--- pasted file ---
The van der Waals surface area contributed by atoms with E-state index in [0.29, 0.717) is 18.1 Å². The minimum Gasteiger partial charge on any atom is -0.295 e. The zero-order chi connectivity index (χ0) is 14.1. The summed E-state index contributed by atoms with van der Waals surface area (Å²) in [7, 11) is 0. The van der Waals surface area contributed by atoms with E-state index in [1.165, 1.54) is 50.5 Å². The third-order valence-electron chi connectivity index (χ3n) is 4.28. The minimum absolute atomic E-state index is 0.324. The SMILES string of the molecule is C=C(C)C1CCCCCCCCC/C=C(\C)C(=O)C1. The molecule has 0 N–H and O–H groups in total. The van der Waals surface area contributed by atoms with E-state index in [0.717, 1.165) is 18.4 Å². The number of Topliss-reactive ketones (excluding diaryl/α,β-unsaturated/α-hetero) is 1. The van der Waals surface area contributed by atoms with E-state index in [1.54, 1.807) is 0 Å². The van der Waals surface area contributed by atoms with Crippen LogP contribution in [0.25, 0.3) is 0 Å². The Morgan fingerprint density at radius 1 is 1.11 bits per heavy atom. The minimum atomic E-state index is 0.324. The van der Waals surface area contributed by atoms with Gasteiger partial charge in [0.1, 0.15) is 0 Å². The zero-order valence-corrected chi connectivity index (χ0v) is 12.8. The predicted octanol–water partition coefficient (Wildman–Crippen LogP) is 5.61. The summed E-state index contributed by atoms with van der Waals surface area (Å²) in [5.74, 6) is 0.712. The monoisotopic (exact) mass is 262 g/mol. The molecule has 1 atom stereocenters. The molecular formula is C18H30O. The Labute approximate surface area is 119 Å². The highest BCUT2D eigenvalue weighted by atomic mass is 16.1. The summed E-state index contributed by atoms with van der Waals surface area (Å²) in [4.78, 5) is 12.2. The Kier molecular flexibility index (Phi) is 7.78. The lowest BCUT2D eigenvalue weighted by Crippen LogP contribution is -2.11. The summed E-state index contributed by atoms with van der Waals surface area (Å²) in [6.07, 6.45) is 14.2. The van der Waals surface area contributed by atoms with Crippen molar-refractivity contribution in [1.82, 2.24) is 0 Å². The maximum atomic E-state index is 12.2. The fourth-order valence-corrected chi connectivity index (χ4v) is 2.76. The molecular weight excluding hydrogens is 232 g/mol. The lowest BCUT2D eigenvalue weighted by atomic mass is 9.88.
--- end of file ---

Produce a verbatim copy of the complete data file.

The van der Waals surface area contributed by atoms with E-state index in [0.29, 0.717) is 18.1 Å². The minimum Gasteiger partial charge on any atom is -0.295 e. The zero-order chi connectivity index (χ0) is 14.1. The summed E-state index contributed by atoms with van der Waals surface area (Å²) in [7, 11) is 0. The van der Waals surface area contributed by atoms with E-state index in [1.165, 1.54) is 50.5 Å². The third-order valence-electron chi connectivity index (χ3n) is 4.28. The minimum absolute atomic E-state index is 0.324. The SMILES string of the molecule is C=C(C)C1CCCCCCCCC/C=C(\C)C(=O)C1. The molecule has 0 N–H and O–H groups in total. The van der Waals surface area contributed by atoms with E-state index in [0.717, 1.165) is 18.4 Å². The number of Topliss-reactive ketones (excluding diaryl/α,β-unsaturated/α-hetero) is 1. The van der Waals surface area contributed by atoms with E-state index in [1.54, 1.807) is 0 Å². The van der Waals surface area contributed by atoms with Crippen LogP contribution in [0.25, 0.3) is 0 Å². The Morgan fingerprint density at radius 1 is 1.11 bits per heavy atom. The minimum atomic E-state index is 0.324. The van der Waals surface area contributed by atoms with Gasteiger partial charge in [0.1, 0.15) is 0 Å². The zero-order valence-corrected chi connectivity index (χ0v) is 12.8. The predicted octanol–water partition coefficient (Wildman–Crippen LogP) is 5.61. The summed E-state index contributed by atoms with van der Waals surface area (Å²) in [5.74, 6) is 0.712. The monoisotopic (exact) mass is 262 g/mol. The molecule has 1 atom stereocenters. The molecular formula is C18H30O. The Labute approximate surface area is 119 Å². The highest BCUT2D eigenvalue weighted by atomic mass is 16.1. The summed E-state index contributed by atoms with van der Waals surface area (Å²) in [4.78, 5) is 12.2. The Kier molecular flexibility index (Phi) is 7.78. The lowest BCUT2D eigenvalue weighted by Crippen LogP contribution is -2.11. The summed E-state index contributed by atoms with van der Waals surface area (Å²) in [6.07, 6.45) is 14.2. The van der Waals surface area contributed by atoms with Crippen molar-refractivity contribution in [1.82, 2.24) is 0 Å². The maximum atomic E-state index is 12.2. The fourth-order valence-corrected chi connectivity index (χ4v) is 2.76. The molecular weight excluding hydrogens is 232 g/mol. The lowest BCUT2D eigenvalue weighted by atomic mass is 9.88.